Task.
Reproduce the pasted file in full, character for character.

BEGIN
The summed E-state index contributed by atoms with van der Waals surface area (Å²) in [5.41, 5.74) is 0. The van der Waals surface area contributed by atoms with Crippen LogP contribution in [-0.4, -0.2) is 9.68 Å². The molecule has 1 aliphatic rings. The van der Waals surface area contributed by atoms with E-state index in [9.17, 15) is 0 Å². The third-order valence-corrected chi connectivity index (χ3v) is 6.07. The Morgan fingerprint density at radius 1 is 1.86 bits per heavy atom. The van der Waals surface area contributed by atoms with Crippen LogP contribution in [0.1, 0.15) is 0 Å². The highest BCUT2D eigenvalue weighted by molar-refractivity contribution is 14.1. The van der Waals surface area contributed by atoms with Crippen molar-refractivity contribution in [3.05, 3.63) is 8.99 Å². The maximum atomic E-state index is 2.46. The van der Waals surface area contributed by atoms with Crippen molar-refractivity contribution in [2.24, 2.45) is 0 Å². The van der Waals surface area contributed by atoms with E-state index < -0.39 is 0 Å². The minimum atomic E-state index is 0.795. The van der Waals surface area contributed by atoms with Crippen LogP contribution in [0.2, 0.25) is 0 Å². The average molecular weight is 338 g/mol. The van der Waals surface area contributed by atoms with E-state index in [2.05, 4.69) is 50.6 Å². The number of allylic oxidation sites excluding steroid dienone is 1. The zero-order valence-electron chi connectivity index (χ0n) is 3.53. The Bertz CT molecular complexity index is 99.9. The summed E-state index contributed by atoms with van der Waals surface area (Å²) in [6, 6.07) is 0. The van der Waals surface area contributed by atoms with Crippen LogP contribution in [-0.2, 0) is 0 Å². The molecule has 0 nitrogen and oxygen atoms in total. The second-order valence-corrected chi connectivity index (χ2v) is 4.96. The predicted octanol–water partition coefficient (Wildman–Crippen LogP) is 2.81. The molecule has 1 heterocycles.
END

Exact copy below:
The summed E-state index contributed by atoms with van der Waals surface area (Å²) in [5.41, 5.74) is 0. The van der Waals surface area contributed by atoms with Crippen LogP contribution in [-0.4, -0.2) is 9.68 Å². The molecule has 1 aliphatic rings. The van der Waals surface area contributed by atoms with E-state index in [9.17, 15) is 0 Å². The third-order valence-corrected chi connectivity index (χ3v) is 6.07. The Morgan fingerprint density at radius 1 is 1.86 bits per heavy atom. The van der Waals surface area contributed by atoms with Crippen LogP contribution in [0.1, 0.15) is 0 Å². The highest BCUT2D eigenvalue weighted by molar-refractivity contribution is 14.1. The van der Waals surface area contributed by atoms with Crippen molar-refractivity contribution in [3.05, 3.63) is 8.99 Å². The maximum atomic E-state index is 2.46. The van der Waals surface area contributed by atoms with Crippen molar-refractivity contribution in [2.24, 2.45) is 0 Å². The van der Waals surface area contributed by atoms with E-state index < -0.39 is 0 Å². The minimum atomic E-state index is 0.795. The van der Waals surface area contributed by atoms with Crippen LogP contribution in [0.2, 0.25) is 0 Å². The average molecular weight is 338 g/mol. The van der Waals surface area contributed by atoms with E-state index in [2.05, 4.69) is 50.6 Å². The number of allylic oxidation sites excluding steroid dienone is 1. The zero-order valence-electron chi connectivity index (χ0n) is 3.53. The Bertz CT molecular complexity index is 99.9. The summed E-state index contributed by atoms with van der Waals surface area (Å²) in [6, 6.07) is 0. The van der Waals surface area contributed by atoms with Crippen LogP contribution in [-0.2, 0) is 0 Å². The molecule has 0 nitrogen and oxygen atoms in total. The second-order valence-corrected chi connectivity index (χ2v) is 4.96. The predicted octanol–water partition coefficient (Wildman–Crippen LogP) is 2.81. The molecule has 1 heterocycles.